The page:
CIRCUITS: MILWAUKEE MILE

Name: Milwaukee Mile

There was a horse racing track on George Stevens's Farm when it was bought by the Agricultural Society of Wisconsin in 1891. It had been there for at least 15 years. The intention of the Agricultural Society was for the land to be used as a permanent site for a Wisconsin State Fair. With the development of the automobile, the organizers of the State Fair decided in 1903 that they would use the little oval for car races and the first event was won by William Jones of Chicago. That first race also witnessed the first fatal accident at the circuit when Frank Daly crashed his Arrow - which was owned and had been built by none other than Henry Ford - and was killed. There was great enthusiasm for car racing and in 1907 Milwaukee hosted a 24 hour endurance race and there was a second such event the following year.

The track became a regular venue for the National Championship with several events being held each year and the great drivers of the day all making their impact in the record books. In 1920 the track was upgraded with the construction of concrete walls around the perimeter but the track was still shared between automobiles and horses. In the 1920s the track declined as the board tracks dominated the racing scene but in 1929 a new promoter Tom Marchese took over and in 1933 Champ Cars appeared at the Milwaukee Mile and the race was won by Wilbur Shaw. The National Championship returned in 1937, 1938 and 1939. The infield was also used as a venue for football games and the Green Bay Packers regularly played there.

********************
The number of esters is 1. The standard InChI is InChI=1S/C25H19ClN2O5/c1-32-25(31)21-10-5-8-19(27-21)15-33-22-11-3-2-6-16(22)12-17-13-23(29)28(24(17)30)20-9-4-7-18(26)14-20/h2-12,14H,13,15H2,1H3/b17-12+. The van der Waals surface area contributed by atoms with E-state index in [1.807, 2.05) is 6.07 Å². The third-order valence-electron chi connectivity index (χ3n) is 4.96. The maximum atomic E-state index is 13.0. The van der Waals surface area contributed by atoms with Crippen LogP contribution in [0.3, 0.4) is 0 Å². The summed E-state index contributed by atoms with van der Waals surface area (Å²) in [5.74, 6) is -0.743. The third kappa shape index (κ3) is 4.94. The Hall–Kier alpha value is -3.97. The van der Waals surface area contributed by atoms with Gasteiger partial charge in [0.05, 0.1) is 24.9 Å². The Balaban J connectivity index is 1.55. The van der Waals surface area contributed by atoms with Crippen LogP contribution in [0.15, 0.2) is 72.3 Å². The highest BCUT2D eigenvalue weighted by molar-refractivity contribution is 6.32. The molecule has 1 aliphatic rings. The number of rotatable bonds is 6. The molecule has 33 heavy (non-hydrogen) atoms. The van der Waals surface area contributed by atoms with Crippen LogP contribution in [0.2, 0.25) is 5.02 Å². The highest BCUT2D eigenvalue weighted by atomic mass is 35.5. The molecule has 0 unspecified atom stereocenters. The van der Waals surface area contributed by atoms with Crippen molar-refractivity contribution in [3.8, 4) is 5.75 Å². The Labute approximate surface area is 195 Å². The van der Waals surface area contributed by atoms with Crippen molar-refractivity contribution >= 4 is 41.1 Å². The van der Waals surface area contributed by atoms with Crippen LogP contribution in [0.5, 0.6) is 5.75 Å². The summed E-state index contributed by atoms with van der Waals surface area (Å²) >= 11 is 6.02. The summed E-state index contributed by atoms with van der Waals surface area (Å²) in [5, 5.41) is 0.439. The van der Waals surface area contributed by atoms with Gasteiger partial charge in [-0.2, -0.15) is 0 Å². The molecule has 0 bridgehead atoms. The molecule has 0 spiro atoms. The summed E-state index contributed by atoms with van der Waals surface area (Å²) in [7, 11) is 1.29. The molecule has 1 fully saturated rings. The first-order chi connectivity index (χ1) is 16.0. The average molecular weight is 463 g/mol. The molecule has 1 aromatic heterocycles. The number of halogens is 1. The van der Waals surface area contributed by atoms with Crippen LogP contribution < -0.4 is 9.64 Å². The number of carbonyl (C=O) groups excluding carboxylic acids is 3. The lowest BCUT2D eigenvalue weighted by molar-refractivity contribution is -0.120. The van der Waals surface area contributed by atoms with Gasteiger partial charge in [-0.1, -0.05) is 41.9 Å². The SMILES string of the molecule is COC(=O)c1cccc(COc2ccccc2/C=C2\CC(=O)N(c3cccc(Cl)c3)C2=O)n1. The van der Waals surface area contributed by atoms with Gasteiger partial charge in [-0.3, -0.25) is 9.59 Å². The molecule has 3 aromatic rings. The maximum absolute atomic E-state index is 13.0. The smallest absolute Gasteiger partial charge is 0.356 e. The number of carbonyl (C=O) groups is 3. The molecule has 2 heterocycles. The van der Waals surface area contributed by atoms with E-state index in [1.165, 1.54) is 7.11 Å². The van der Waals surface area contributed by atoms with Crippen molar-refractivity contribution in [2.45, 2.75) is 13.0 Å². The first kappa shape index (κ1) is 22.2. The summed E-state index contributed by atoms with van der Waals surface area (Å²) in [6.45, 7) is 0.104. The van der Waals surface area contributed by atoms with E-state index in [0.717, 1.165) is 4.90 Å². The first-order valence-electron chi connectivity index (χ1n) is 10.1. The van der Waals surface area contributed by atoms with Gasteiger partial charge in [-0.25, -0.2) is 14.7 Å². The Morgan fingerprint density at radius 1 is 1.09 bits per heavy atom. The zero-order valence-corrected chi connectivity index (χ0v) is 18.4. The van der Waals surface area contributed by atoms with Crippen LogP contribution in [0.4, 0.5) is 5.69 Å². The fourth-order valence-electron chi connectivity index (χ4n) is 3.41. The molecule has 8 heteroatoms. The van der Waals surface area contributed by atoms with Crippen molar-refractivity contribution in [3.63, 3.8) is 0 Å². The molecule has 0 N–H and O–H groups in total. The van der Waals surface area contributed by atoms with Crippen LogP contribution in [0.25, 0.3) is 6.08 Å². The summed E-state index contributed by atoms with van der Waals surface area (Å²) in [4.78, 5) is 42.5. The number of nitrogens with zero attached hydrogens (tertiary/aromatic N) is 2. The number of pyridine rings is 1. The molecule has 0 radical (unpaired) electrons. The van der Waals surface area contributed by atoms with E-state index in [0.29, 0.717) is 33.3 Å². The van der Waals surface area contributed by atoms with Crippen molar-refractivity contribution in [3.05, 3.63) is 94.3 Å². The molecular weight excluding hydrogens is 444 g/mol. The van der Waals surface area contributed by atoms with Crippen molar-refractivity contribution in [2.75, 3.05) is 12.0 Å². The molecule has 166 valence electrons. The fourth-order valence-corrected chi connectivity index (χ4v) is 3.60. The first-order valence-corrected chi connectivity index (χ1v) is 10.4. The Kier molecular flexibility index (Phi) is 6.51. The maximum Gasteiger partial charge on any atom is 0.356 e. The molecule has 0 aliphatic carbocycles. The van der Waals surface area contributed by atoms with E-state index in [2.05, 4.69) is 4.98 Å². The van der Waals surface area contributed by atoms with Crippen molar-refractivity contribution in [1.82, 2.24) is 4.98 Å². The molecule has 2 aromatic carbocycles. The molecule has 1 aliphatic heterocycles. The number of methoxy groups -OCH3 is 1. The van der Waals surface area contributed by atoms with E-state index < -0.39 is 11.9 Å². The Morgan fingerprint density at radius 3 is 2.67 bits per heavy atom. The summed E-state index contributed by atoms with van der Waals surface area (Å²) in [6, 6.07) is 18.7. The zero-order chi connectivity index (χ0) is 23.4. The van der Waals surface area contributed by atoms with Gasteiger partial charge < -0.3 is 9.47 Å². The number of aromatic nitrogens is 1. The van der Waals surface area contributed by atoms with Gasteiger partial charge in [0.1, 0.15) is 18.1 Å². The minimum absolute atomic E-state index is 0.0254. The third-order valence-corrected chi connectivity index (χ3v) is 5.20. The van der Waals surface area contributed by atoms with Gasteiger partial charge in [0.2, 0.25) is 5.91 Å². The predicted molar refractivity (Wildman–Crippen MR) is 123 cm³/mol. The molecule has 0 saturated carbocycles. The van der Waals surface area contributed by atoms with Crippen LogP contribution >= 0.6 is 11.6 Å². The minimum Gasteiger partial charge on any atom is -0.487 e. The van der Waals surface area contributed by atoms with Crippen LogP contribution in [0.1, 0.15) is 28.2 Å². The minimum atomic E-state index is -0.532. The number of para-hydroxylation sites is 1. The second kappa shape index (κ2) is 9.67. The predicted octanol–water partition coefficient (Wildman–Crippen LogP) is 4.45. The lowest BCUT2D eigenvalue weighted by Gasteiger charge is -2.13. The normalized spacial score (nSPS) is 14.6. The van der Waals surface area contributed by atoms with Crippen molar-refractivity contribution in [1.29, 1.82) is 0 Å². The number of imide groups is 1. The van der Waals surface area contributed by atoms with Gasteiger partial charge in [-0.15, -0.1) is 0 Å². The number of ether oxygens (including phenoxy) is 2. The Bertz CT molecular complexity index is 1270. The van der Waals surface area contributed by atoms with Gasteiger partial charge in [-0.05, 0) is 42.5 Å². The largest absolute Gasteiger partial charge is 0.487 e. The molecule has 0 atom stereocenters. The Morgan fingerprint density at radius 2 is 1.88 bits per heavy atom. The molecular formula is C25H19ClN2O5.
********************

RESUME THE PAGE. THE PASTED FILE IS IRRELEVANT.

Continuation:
After the war racing revived in September 1946 with Rex Mays winning the first event. The following year the track hosted a race following the Indianapolis 500 and that tradition remains to this day. The venue became one of the busiest in the United States with stock cars also becoming part of the Milwaukee calendar.

In 1954 the decision was taken to pave the track while a quarter-mile dirt oval was built in the infield for weekly events and horse racing continued on a half-mile oval until 1959. There was even a 1.2-mile road course in the infield.

In the 1960s Jim Clark made history at Milwaukee when he won the first Champ Car victory with a rear-engined car in 1963 and it was at Milwaukee the following year that AJ Foyt scored the last win for a traditional Champ Car roadster.

The track was resurfaced in 1967.

Marchese decided to sell the facility to John Kaishian, a local short track racing promoter and this guaranteed that progress continued. In 1980 the newly-formed CART held its first race at the track and CART's first president was Jim Melvin, who was managing the Milwaukee track by then.

But by 1992 the track was deteriorating and was in danger of losing its CART round. CART team owner Carl Haas was given a contract to manage the track and renovation work began. New walls were built and the track resurfaced in 1996 with more seating added and better debris fencing.

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